Landing Chinese at Cooktown
Title: Chinese Landing at Cooktown, Queensland Engraving
Date: Monday May 17th 1875
Dimensions: 370mm x 271mm x 1mm
Material: Ink on paper
Provenance: The Melbourne Sketcher Newspaper
Description: This object contains an image engraved on the right and text on the left. The black and white/yellow engraving depicts the scene of the Chinese Landing at Cooktown. The majority of the figures are depicted as Chinese with the traditional Chinese long braid hairstyle; they are seen onshore and disembarking from small vessels, in the water carrying their belonging. Men of European appearance are seen commanding the vessels and their passengers. On the left of the object is a detailed description of the scene and commentary of contemporary migration.
This object depicts a scene from the 1875 Chinese Landing at Cooktown, Queensland, as recorded by an unnamed Victorian resident writing from Cooktown. Set in the Palmer River, the image represents the 820 Chinese passengers of the Singapore and Adria steamer vessels which arrived on a Saturday from Hong Kong. The vessels lay out 2 miles from shore, the passengers and their luggage were bundled in the water and left to wade ashore. The imagery depicts the harsh treatment of the Chinese passengers at the hands of the seamen onboard. The text on the left describes the scene in great detail, providing insight into the event itself and the rise of anti-Chinese sentiment throughout the late 19th century. It describes the personality traits possessed by Chinese migrants of which European migrants were envious and ultimately felt threatened by; patience, plodding (worked laboriously) perseverance and frugality which resulted in greater earnings saved by Chinese migrants.
Significance: This object illustrates the discriminatory treatment of Chinese migrants arriving in Australia in the late 19th century. Harsh and discriminatory treatment of asiatic immigrants in gold-fields across Australia was wide spread throughout the migration boom as a result of the gold rush of the late 19th century. The detailed text provides insight into the evolution of anti-Chinese and anti-Asiatic sentiment which ultimately resulted in restrictive immigration policy which governed Australian migration for most of a century.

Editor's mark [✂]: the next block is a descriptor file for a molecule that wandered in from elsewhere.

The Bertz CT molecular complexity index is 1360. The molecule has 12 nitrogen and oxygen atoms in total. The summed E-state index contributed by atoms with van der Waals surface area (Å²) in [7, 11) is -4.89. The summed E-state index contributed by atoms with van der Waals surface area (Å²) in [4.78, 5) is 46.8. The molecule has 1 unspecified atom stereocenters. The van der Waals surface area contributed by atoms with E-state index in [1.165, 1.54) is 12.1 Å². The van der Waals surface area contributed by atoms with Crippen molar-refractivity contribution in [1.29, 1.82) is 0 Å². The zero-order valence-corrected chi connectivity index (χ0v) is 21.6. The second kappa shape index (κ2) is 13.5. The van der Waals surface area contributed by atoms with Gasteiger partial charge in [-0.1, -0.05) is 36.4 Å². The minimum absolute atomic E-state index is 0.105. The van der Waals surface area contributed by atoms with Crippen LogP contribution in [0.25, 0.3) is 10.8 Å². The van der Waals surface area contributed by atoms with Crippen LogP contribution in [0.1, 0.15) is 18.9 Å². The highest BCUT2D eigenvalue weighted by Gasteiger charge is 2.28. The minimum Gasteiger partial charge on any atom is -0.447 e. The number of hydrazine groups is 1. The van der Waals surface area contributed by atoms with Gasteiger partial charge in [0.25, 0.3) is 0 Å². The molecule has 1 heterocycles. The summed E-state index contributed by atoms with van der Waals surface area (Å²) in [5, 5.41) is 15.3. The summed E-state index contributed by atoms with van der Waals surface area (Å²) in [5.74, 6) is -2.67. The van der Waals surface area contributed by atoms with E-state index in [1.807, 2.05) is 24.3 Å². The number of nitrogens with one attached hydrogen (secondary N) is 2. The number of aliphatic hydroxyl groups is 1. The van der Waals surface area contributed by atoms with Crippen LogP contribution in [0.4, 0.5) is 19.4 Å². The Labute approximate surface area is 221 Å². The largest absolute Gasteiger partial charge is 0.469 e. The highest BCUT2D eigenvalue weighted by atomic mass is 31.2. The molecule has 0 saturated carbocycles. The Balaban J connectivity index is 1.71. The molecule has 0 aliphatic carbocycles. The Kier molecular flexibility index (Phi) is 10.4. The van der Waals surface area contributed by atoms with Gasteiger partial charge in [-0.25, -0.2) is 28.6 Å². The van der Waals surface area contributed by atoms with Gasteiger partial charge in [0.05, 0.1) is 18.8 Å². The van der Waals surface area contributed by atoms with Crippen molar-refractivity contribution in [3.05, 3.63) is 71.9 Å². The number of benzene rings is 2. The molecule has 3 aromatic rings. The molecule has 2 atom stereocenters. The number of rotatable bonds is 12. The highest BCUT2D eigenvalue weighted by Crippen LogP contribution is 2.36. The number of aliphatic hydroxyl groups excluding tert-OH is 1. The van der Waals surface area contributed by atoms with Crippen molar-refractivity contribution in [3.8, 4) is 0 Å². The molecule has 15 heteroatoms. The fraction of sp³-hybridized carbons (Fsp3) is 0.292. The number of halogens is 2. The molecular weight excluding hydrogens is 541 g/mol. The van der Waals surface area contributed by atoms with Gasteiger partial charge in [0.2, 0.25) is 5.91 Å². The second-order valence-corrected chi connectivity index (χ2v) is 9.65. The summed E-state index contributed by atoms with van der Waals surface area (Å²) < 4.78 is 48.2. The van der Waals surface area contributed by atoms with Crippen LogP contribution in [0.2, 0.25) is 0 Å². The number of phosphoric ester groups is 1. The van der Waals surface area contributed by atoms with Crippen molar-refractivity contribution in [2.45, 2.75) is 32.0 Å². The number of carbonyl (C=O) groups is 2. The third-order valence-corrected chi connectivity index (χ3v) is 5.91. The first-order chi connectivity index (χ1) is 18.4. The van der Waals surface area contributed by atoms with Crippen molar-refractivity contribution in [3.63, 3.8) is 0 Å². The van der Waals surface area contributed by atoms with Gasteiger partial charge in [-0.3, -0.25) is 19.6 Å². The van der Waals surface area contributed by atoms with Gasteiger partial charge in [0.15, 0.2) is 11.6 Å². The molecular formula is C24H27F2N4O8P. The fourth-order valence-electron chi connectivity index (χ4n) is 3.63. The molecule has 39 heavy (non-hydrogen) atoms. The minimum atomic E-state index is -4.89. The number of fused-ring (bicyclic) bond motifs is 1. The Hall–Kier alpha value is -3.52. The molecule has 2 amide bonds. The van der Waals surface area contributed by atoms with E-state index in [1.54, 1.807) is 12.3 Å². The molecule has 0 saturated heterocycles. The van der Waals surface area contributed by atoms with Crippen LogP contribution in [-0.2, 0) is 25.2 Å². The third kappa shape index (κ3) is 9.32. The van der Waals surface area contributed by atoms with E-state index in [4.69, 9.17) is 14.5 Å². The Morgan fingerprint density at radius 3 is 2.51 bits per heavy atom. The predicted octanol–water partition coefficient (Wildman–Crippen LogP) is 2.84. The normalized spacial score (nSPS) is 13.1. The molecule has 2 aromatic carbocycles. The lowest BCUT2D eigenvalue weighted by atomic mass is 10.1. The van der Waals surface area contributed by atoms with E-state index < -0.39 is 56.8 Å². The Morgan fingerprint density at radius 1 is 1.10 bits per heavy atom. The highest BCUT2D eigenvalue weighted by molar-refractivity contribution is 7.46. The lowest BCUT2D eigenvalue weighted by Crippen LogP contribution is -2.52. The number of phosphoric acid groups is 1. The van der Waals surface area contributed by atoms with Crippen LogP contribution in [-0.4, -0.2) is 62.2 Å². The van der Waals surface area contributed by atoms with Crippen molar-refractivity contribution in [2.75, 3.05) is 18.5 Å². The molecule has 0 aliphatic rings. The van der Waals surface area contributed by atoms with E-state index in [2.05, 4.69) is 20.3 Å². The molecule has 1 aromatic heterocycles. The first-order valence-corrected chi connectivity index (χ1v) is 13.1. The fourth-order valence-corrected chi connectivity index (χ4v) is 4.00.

Text transcript: Landing Chinese at Cooktown, Queensland
Melbourne, Monday, May 17, 1875.
Landing Chinese at Cooktown.
The engraving represents a scene which recently occurred at a Northern Queensland port, on the occasion of two steamers arriving with a large number of Chinese on board. The remarkable feature of the scene is the harsh treatment to which the Chinese immigrants are being subjected at the hands of the seamen in the boats. The number of Chinese in the several Australian colonies is large and always increasing, but the European population far from being reconciled to their presence, and from time to time the ill-will existing between the two races breaks out into open hostilities. One objection to the Chinese as colonists is that they come here merely as sojourners for a time, with a determination to return to their own country as soon as they have got enough to establish themselves comfortably at home. Another objection is temporary residence by their wives and country-women, their camps invariably become centres of a system of demoralisation which is a hideous danger to the community. There is also the feeling of jealousy on the part of the working classes. The Chinese are patient, plodding, persevering, able to subsist on little, and often succeed in getting livelihood and saving money where a European would starve. These being the circumstances and characteristics of the Chinese in Australia, it is hardly a matter of wonder that a hostile feeling should manifest itself when a celestial influx occurs at a gold-field. During the last months meetings have been held in various parts of Queensland, calling upon the Government to adopt a means for checking the Chinese influx. It is this anti-Chinese sentiment which is depicted in our engraving. The scene is in Cooktown, on the Palmer River, and the port of landing for those seeking to reach the Palmer River diggings. An old resident of Victoria, writing from Cooktown thus describes the scene : -On Saturday two northern steamers came into this port-the Singapore and the Adria-and within twenty four hours landed 820 Chinamen from Hong Kong. The excitement was intense, and the landing of them was still more so, as they were landed in small boats-the steamer lying out about two miles. Both Chinamen and their luggage were bundled out into the water, and left to wade ashore as best they could. They were to be pitied, but the old salts did not show the slightest compassion, notwithstanding that they brought them.